How much is too much? How to achieve your occupancy goals

Are you capturing your space utilization and occupancy accurately? Tie your office space usage to your business goals for higher ROI and productivity

Today’s modern companies are tasked with a common real estate challenge: planning for growth.

Overestimate and you’re left with a surplus of space that doesn’t get used. Underestimate and your space is overcrowded, inefficient and frustrating for employees. How do you accurately gauge what you need and what you don’t?

Many companies struggle with occupancy planning for today’s evolving workforce and the appetite for a competitive space poised for growth. 

When you begin to understand how your space works, you gain valuable insight that can inform smarter layouts, enhance employee productivity and make more efficient use of your resources.

Connect space usage with human behavior

Monitoring your space utilization is easier than you may think.

The workforce continues to steer away from traditional desks or assigned offices, and instead choose a work area based on the activity or project. Paying attention to how and where your employees choose to work can shed more light on areas that may pose a future conflict or inefficiency, allowing you to address it early on.

Rather than a one-size-fits-all approach, companies must design for a variety of activities, scenarios and work styles based on employee behavior. This can include breaking down silos and (some) walls to encourage collaboration, while also creating dedicated offices or conference rooms for quiet focus and privacy.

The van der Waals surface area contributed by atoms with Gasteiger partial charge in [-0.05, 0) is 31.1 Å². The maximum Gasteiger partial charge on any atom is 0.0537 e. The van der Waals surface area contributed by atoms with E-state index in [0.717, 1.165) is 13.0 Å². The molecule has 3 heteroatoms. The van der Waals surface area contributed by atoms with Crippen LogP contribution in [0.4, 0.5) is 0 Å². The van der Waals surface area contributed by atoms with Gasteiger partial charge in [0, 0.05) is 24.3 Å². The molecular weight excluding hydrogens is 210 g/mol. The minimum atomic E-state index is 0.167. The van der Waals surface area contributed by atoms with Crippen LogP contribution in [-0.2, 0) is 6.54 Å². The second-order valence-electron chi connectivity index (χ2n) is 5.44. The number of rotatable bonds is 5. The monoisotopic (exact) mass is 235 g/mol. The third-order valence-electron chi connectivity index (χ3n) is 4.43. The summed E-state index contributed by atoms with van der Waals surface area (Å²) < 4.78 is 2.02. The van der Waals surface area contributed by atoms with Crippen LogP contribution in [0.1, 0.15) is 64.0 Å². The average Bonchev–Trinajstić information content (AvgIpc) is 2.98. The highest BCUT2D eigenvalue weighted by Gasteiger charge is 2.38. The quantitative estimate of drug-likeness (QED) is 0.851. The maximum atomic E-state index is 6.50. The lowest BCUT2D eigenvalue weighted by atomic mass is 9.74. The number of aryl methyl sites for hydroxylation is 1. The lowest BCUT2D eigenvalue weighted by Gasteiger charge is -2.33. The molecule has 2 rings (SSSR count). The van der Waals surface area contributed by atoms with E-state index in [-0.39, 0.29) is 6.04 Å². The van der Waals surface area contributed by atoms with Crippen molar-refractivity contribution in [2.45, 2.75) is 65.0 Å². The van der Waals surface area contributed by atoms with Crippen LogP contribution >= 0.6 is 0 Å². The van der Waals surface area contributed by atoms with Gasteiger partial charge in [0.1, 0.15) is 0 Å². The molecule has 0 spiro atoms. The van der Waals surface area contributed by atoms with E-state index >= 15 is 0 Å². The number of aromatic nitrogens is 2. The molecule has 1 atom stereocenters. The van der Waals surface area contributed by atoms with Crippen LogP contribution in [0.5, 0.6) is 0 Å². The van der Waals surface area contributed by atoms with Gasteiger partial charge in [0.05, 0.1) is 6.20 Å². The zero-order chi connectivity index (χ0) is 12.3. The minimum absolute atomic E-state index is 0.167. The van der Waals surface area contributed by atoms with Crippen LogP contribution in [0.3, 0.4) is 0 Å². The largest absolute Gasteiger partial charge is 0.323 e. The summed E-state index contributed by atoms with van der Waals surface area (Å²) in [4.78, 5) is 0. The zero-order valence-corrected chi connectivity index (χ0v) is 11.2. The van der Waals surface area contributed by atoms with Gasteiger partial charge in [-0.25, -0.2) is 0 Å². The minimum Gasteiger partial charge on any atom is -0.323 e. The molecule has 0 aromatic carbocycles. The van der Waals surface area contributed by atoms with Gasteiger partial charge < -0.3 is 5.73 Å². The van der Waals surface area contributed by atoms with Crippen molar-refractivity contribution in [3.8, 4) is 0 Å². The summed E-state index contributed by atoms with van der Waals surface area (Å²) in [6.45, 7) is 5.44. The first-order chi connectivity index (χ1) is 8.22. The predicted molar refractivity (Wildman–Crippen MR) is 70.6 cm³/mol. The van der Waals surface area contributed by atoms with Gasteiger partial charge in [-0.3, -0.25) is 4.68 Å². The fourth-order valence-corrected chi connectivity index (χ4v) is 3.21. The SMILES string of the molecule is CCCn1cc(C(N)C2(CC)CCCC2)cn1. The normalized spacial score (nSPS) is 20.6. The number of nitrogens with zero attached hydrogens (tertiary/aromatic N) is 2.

So, how much space do you need?

It all depends on the business question you need to answer.

  • Is your business growing or shrinking, or are you shifting to a new business model?
  • Do you support mobile work inside or outside the office?
  • Do you need to encourage more collaboration and engagement to enhance your organizational culture?
  • Is space being underutilized? Or, is your space often overcrowded?

By identifying a goal or objective, you can more efficiently allocate your attention and resources toward identifying a solution that will have the best lasting impact on your space.

Don’t forget about the dollars

An inefficient workplace is an expensive one.

Ideally, your space utilization strategy should spur higher ROI. But, a poor one can often lead to higher per-person costs, pricey operations and drops in productivity, and additional expenses and growing pains.

Before investing in multiple tools to analyze your workplace data, refer back to the business question you’re trying to answer in the first place to determine the best approach.

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